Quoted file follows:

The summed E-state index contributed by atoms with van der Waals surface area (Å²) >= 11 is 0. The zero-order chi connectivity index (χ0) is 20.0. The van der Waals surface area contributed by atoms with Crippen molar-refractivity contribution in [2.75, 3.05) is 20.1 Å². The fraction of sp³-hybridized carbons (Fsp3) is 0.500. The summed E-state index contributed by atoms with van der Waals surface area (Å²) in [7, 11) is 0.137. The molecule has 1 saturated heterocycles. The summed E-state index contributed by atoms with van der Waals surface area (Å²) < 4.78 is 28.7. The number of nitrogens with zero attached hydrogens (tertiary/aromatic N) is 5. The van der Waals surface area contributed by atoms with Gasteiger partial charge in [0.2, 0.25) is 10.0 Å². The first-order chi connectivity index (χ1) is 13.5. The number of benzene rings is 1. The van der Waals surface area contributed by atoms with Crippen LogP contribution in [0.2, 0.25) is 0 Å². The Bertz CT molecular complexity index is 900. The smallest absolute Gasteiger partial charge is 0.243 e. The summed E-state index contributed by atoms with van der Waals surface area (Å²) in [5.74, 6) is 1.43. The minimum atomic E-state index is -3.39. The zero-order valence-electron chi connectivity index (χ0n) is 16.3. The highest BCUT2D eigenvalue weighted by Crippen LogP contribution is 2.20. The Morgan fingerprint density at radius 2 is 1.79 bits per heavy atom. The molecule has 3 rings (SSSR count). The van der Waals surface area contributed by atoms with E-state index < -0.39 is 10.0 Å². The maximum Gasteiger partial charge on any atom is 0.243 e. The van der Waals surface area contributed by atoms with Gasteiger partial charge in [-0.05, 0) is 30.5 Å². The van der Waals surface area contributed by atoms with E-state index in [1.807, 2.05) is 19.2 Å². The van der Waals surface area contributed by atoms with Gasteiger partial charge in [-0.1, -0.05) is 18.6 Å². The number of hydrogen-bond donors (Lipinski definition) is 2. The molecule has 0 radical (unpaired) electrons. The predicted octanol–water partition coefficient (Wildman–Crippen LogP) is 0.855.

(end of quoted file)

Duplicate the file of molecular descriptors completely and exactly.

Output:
The summed E-state index contributed by atoms with van der Waals surface area (Å²) >= 11 is 0. The zero-order chi connectivity index (χ0) is 20.0. The van der Waals surface area contributed by atoms with Crippen molar-refractivity contribution in [2.75, 3.05) is 20.1 Å². The fraction of sp³-hybridized carbons (Fsp3) is 0.500. The summed E-state index contributed by atoms with van der Waals surface area (Å²) in [7, 11) is 0.137. The molecule has 1 saturated heterocycles. The summed E-state index contributed by atoms with van der Waals surface area (Å²) < 4.78 is 28.7. The number of nitrogens with zero attached hydrogens (tertiary/aromatic N) is 5. The van der Waals surface area contributed by atoms with Gasteiger partial charge in [0.2, 0.25) is 10.0 Å². The first-order chi connectivity index (χ1) is 13.5. The number of benzene rings is 1. The van der Waals surface area contributed by atoms with Crippen LogP contribution in [0.2, 0.25) is 0 Å². The Bertz CT molecular complexity index is 900. The smallest absolute Gasteiger partial charge is 0.243 e. The summed E-state index contributed by atoms with van der Waals surface area (Å²) in [5.74, 6) is 1.43. The minimum atomic E-state index is -3.39. The zero-order valence-electron chi connectivity index (χ0n) is 16.3. The highest BCUT2D eigenvalue weighted by Crippen LogP contribution is 2.20. The Morgan fingerprint density at radius 2 is 1.79 bits per heavy atom. The molecule has 3 rings (SSSR count). The van der Waals surface area contributed by atoms with E-state index < -0.39 is 10.0 Å². The maximum Gasteiger partial charge on any atom is 0.243 e. The van der Waals surface area contributed by atoms with Gasteiger partial charge in [-0.05, 0) is 30.5 Å². The van der Waals surface area contributed by atoms with E-state index in [1.807, 2.05) is 19.2 Å². The van der Waals surface area contributed by atoms with Gasteiger partial charge in [-0.1, -0.05) is 18.6 Å². The number of hydrogen-bond donors (Lipinski definition) is 2. The molecule has 0 radical (unpaired) electrons. The predicted octanol–water partition coefficient (Wildman–Crippen LogP) is 0.855.